New technologies in law enforcement: call for evidence launched by Lords committee

July 26, 2021

The House of Lords Justice and Home Affairs Select Committee has launched an inquiry into new technologies in law enforcement.

The Committee seeks to explore the use of new technologies in the application of the law and the experience of people currently or previously engaged with them.

New technologies include machine-learning approaches; advanced algorithmic tools; artificial intelligence; and semi-autonomous or autonomous devices or systems. Application of the law includes activities to enforce, discover, deter, rehabilitate, or punish people who breach the law in a variety of contexts, as well as the prediction and prevention of future breaches.

Over the course of its inquiry, the Committee plans to discuss the existing legal and governance framework around the development and use of these new technologies, ethical issues raised by their use in the application of the law, as well as the lived experiences of end-users and individuals interacting with them. While the geographical scope of the inquiry is limited to England and Wales, the Committee also welcomes contributions related to the use of new technologies in the application of the law in devolved jurisdictions and overseas.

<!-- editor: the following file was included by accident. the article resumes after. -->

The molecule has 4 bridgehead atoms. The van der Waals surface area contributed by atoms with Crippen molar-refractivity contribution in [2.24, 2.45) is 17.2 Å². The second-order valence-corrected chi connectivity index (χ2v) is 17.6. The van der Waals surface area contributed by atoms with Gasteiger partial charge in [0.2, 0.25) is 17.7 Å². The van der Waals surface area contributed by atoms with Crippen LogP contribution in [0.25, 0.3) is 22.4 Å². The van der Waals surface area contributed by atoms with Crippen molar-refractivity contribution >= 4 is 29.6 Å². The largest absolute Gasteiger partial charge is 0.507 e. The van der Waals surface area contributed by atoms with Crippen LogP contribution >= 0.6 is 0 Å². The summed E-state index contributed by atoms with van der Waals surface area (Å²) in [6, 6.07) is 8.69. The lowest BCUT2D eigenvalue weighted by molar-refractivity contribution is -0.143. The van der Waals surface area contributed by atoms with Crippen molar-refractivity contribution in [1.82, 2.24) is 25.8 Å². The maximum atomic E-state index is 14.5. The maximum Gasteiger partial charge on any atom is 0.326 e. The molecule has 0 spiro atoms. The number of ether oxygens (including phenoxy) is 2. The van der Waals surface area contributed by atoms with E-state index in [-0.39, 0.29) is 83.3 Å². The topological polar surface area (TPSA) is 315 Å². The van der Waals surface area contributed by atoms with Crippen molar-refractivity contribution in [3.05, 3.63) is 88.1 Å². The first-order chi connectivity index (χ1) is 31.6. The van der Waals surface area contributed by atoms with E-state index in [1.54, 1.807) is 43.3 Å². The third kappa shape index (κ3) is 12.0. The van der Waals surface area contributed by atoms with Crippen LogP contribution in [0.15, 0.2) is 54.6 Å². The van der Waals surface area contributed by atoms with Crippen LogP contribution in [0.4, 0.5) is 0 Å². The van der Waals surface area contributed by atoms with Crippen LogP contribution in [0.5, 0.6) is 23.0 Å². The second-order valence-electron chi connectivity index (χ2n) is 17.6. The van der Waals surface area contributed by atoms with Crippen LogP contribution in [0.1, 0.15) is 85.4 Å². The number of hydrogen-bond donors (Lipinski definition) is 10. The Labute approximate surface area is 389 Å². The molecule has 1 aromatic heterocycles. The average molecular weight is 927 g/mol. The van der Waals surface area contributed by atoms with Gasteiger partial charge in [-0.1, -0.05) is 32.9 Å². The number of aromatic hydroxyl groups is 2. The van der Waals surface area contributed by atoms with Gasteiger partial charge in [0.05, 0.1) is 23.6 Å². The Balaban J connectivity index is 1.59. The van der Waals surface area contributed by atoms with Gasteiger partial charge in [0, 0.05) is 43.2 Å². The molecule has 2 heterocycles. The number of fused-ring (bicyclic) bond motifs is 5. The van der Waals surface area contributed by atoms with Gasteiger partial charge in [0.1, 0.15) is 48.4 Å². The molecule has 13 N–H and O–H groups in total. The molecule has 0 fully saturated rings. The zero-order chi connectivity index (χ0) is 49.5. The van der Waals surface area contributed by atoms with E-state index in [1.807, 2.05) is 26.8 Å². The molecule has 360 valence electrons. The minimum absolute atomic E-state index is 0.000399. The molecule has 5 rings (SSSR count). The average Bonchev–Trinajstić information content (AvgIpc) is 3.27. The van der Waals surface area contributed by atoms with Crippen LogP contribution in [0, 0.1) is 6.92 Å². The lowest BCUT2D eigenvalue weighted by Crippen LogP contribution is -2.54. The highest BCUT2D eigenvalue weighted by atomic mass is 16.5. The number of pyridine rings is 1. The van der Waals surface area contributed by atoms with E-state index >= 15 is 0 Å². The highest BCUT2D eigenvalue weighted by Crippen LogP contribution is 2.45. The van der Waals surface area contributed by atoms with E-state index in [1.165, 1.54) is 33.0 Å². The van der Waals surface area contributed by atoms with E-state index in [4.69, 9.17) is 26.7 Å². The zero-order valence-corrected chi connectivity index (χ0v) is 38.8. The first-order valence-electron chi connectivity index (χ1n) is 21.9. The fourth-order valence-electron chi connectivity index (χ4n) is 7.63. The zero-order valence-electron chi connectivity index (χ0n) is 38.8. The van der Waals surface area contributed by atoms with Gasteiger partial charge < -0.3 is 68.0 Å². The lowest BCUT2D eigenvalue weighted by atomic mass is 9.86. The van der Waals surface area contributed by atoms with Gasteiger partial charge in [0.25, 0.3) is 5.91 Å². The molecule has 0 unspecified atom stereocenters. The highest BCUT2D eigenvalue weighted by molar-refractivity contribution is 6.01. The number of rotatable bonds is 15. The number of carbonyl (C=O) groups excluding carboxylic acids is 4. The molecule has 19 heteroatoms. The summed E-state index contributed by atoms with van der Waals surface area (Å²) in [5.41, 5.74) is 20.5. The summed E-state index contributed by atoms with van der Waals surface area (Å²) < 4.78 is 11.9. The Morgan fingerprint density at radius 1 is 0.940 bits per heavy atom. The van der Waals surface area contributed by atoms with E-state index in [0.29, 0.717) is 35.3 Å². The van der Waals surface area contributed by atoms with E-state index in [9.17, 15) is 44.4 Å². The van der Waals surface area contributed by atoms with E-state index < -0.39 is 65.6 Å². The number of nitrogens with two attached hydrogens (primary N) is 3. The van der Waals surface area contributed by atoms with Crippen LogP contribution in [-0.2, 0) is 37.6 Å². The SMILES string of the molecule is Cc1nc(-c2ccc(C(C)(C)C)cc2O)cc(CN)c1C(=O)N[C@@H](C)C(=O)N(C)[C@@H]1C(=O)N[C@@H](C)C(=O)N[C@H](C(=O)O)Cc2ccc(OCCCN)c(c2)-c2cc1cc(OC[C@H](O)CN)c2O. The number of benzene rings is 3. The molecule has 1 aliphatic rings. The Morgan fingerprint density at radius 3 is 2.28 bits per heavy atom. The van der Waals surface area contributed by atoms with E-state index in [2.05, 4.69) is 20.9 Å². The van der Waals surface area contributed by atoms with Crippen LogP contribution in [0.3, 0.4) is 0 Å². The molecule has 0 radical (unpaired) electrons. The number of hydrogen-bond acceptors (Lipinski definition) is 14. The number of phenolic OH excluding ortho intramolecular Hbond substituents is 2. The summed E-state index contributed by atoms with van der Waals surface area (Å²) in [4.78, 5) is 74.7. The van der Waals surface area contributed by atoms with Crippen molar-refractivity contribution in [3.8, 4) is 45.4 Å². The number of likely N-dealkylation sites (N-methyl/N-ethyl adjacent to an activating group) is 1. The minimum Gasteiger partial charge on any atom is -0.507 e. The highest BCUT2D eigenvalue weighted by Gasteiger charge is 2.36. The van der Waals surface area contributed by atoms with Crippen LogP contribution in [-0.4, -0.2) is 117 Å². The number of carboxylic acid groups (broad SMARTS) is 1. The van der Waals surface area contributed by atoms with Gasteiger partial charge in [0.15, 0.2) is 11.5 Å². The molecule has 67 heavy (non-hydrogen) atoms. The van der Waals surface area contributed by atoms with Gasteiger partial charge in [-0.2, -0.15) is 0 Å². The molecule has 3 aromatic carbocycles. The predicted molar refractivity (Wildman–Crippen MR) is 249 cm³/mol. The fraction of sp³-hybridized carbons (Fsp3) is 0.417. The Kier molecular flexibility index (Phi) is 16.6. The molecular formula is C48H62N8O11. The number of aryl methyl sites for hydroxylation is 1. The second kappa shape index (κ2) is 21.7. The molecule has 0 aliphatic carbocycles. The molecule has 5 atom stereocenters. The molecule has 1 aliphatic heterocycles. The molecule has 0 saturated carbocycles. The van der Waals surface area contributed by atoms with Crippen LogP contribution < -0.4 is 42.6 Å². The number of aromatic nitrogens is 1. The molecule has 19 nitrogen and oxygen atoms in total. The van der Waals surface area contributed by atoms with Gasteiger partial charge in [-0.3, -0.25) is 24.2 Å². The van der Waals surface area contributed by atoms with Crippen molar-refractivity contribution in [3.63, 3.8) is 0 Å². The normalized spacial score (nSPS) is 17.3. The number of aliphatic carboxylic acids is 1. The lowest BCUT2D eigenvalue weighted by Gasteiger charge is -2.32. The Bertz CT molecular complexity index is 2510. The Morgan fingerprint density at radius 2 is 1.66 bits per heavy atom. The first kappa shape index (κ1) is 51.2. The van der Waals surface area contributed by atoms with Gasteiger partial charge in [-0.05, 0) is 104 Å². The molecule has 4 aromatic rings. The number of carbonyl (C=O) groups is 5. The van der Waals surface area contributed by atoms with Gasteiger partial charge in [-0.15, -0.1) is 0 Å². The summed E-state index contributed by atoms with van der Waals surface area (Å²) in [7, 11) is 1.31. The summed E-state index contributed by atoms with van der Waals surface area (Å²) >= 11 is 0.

Topics the committee is seeking evidence on include: 

  • What should new technologies used for law enforcement aim to achieve and in what instances is it acceptable for them to be used?  
  • Do advanced algorithms used in law enforcement contexts produce reliable outputs, and consistently so? How far do those who interact with these technologies (such as police officers, members of the judiciary, lawyers, and members of the public) understand how they work and how they should be used? 
  • What mechanisms should be introduced to monitor the deployment of new technologies?  Who should be accountable for the use of new technologies, and what accountability arrangements should be in place? 
  • How can transparency be ensured when it comes to the use of these technologies, including regarding how they are being purchased, how their results are being interpreted, and in what ways they are being used?

The call for evidence ends on 5 September 2021.